Volume 12 Week 5

Sunday, Jan. 20


Posted Jan. 10

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Orléans Ward
Matt Luloff

Beacon Hill,
Cyrville Ward
Tim Tierney





(Posted 3:30 p.m., Feb. 23)
Orléans speed skater finishes 7th at World Junior Championships
By Fred Sherwin
Orléans Online

Ivanie Blondin (centre) takes a break from the competition in Zakopane, Poland with teammates Sarah Gregg and Brianne Tutt. Photo provided

Already considered to be one of the best young short track speed skaters in Canada, Orléans native Ivanie Blondin is quickly making a case to be considered as one of the best all-around speed skaters in the country after finishing 7th at the World Junior Long Track Speed Skating Championships in Zakopane, Poland on the weekend.

Less than a month after becoming the first Canadian female to qualify for both the World Junior long track and short track championships in the same year, Blondin continued raise a few eyebrows in Poland by posting the top result among the Canadian women in three of the four events.

She placed 10th in the 1500, 14th in the 1000 and fifth in the 3000. Her weakest event was the 500, in which she finished 24th in the first heat and 13th in the second race for a combined 15th place result.

“I was really happy I finished 10th in the 1500, but not so happy with my time,” Blondin said in a e-mail message to Orleans Online. “I was really nervous and I started off really hard. I used both my arms through the whole race, which I shouldn’t have done. I really wanted to go for it and in the last lap I died off a little bit. I could have done a little better."

"The 3000 was incredible. At about the third or fourth lap I saw that my pace dropped down a bit, so I picked it up right away and finished really hard. At one point in the race the sun broke through the clouds for about a lap and I remember thinking 'I feel so good'. Everything was so smooth."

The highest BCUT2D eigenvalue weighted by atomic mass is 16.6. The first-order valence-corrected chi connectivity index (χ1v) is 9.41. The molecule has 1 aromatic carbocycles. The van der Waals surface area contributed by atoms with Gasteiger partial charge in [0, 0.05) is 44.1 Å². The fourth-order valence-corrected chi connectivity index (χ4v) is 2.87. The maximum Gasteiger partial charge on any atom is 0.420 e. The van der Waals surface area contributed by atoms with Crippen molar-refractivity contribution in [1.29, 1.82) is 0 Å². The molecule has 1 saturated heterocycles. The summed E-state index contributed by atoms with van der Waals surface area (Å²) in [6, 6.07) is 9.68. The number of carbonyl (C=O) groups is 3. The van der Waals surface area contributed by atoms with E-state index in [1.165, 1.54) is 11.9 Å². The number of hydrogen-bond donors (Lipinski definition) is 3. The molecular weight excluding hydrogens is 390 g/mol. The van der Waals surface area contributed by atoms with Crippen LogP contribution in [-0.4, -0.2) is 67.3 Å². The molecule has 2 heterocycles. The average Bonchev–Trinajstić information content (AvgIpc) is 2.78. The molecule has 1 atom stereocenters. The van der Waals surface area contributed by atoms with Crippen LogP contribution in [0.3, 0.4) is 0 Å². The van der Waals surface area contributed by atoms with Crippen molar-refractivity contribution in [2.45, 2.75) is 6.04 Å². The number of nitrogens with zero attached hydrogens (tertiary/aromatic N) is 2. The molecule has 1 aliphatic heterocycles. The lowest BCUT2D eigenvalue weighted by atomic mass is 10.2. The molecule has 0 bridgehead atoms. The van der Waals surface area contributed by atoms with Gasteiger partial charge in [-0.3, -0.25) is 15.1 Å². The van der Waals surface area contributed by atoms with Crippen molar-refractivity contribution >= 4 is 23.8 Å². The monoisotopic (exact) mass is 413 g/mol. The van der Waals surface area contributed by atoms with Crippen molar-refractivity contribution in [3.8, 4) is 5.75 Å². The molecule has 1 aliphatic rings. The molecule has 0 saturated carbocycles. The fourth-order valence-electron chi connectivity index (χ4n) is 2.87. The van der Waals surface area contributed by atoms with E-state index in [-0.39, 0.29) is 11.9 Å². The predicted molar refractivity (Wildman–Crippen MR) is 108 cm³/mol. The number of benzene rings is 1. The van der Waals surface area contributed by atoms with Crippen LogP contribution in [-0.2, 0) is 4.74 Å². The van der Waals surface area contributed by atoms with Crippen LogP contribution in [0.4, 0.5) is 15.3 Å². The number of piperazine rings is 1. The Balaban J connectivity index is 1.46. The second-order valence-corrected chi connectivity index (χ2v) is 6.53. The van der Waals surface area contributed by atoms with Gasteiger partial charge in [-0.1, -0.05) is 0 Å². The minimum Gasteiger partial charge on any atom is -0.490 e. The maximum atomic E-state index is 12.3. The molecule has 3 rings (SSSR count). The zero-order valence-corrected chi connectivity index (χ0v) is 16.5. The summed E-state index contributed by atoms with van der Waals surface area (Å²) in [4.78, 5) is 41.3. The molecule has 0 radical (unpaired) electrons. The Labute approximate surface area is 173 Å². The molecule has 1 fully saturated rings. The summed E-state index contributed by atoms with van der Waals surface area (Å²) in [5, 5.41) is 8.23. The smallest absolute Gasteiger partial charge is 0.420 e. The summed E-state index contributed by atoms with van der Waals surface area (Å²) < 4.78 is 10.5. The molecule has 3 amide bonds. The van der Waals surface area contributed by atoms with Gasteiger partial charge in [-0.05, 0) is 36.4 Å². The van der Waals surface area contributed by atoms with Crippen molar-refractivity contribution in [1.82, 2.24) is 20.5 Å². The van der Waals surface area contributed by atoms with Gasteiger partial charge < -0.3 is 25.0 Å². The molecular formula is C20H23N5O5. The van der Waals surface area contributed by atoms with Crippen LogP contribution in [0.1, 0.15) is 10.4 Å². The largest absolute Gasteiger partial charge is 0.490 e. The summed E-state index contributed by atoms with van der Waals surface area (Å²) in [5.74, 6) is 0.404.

After the meet, the 19-year-old was invited to join the national develop.m.ent team and will now split her training between the natonal short track develop.m.ent program in Montreal and the long track program which is based in Calgary.

“I am so happy with my junior year. Competing at both the World Junior championships is a huge accomplishment for me and I am really happy about that,” said Blondin. "I wont get double funding, but I will get both skin suits and trips for trials and training camps. I'm so happy with everything."

Although the two disciplines are both competed on speed skates, they are as different as apples and oranges. First of all, as the name implies, long track is done on a much bigger oval, usually outdoors, while short track meets almost always take place in hockey arenas.

Also short track is a tactical race with five or six skaters competing at the same time off a mass start. In long track the competitors are skating against the clock in pairs, but on opposite sides of the oval.

Blondin has been competing in short track since she was a young girl. As a member of the Gloucester Concordes she quickly rose through the ranks to become one of the best junior skaters in Canada. She qualified for her first World Junior Championship at 14 and made the Senior National Develop.m.ent team at 16. In 2007, she competed in her first World Cup event.

She went to B.C. for the Canadian Junior Long Track Championships earlier this month to see how she stacked up against the country's best junior long track specialists and ended up finishing second overall which earned her a birth on the World Junior team.

(This story was made possible thanks to the generous support of our local business partners.)


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